Slow Film 1

 Films you may have missed.

Brief reviews of films that are subtle and thought provoking – in short, food for thought. By Bob Miller.

Never Let Me Go

Starring: Keira Knightley, Carey Mulligan, Andrew Garfield

Directed by: Mark Romanek

Few films deal with “what if” in a controlled and accepting way. Too often in films the future is transformed into a dynamic flowing series of crises and disasters (most certainly with explosions!!) one after another.

Never Let Me Go, a film based relatively faithfully on the novel by Kazuo Ishiguro, succeeds in following a “what if” scenario in an “everyday” background. The “what if” film concerns a “medical breakthrough” that permits the human lifespan to be extended beyond 100 plus years.

The story unfolds with a narration by Kathy as she recalls her childhood at Hailsham, an apparently exclusive boarding school. We meet her classmates and friends, and revisit a disturbing incident when a teacher tells them of their fate. I won’t reveal that fate, though it is revealed early in the film. The ways in which each of the characters handles the revelation is the core of the film. It is well acted, but the subject and the subdued acting has made some critics love it and others find it less than stellar.

Never Let Me Go gives us all something to think about, because broadly speaking it is a “fate” that is close to home.

Other reviews of this film:
Never Let Me Go on Wikipedia
and Roger Ebert’s Review


Starring: Toshiro Mifune

Directed by: Akira Kurosawa

What is true? Is a witness always completely objective? When we see something happen between two people what assumptions have we made “unconsciously”? What if we are directly involved, can we be counted on to be completely objective? Rashomon, a film by Akira Kurosawa, explores these questions through the eyes of several people. Simply told, the film recounts a bandit’s ambush of a couple in a forest from several contradictory perspectives. The film’s beautiful photography complements the story and is often stylized. Volumes have been written about this film, and if your interest has been peaked by this brief description, all the better. In Japanese with English subtitles.

See these reviews as well:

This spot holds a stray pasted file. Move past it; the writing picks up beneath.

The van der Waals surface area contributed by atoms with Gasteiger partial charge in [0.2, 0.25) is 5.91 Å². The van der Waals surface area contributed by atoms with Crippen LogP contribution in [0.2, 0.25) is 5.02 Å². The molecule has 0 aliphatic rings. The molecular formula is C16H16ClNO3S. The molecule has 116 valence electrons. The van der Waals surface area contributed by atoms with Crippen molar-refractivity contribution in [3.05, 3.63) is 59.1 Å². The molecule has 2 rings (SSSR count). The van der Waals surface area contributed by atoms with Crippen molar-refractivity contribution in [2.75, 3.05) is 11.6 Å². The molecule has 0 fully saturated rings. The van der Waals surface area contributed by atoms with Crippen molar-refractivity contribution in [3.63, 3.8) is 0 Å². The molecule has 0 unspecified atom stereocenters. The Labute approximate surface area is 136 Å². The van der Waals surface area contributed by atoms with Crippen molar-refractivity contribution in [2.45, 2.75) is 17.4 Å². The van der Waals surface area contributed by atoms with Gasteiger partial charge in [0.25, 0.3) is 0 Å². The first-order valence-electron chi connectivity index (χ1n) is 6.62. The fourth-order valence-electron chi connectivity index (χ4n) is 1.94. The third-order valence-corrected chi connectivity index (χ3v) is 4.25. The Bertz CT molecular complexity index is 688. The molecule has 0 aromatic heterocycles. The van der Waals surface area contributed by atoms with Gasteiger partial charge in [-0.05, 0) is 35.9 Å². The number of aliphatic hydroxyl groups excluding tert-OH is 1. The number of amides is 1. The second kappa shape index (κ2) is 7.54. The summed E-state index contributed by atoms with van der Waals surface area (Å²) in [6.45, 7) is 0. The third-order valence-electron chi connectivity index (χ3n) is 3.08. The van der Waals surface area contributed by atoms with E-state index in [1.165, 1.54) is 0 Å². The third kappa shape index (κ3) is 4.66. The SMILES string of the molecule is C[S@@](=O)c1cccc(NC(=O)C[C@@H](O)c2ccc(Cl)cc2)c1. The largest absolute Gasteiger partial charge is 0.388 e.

Rashomon on Wikipedia and Roger Ebert’s Review

Land and Freedom

Starring: Ian Hart and Rosana Pastor

Directed by: Ken Loach

Ken Loach, a renowned independent film director, has created an impressive number of socially and politically engaged movies. Land and Freedom revolves around with the Spanish Civil war (1930’s). Loach’s presentation of the tension between the coalition Republican forces fighting against Franco’s fascists is both compelling and tragic.

The story focuses on David (played by Ian Hart), who is inspired to join the Republican forces to fight against Franco’s attempt to overthrow the newly-elected Republican Spanish government. David quickly and deeply bonds with his comrades, especially Blanca (Rosana Pastor), but becomes more and more dismayed as political infighting and intrigue threatens to plunge the whole Republican movement into turmoil. The resulting dramatic consequences deeply impact David and ultimately the Spanish Republic. This film is in English.

Other notable films of Ken Loach’s that the library owns include The Wind That Shakes the Barley, dealing with the Irish rebellion and the beginning of the subsequent Irish civil war; and Kes, which focuses on a boy and the kestrel he takes on as a pet in the industrial north of England.

For those interested in the political background dealt with in “Land and Freedom” Wikipedia has an excellent brief overview.

Read other reviews of this film.

BobMiller_edit2Slow Film is a blog series by Bob Miller, assistant librarian at PPL: lover of film, music, fiction and non-fiction. If you have suggestions for something that should be included in a future blog post, email him at


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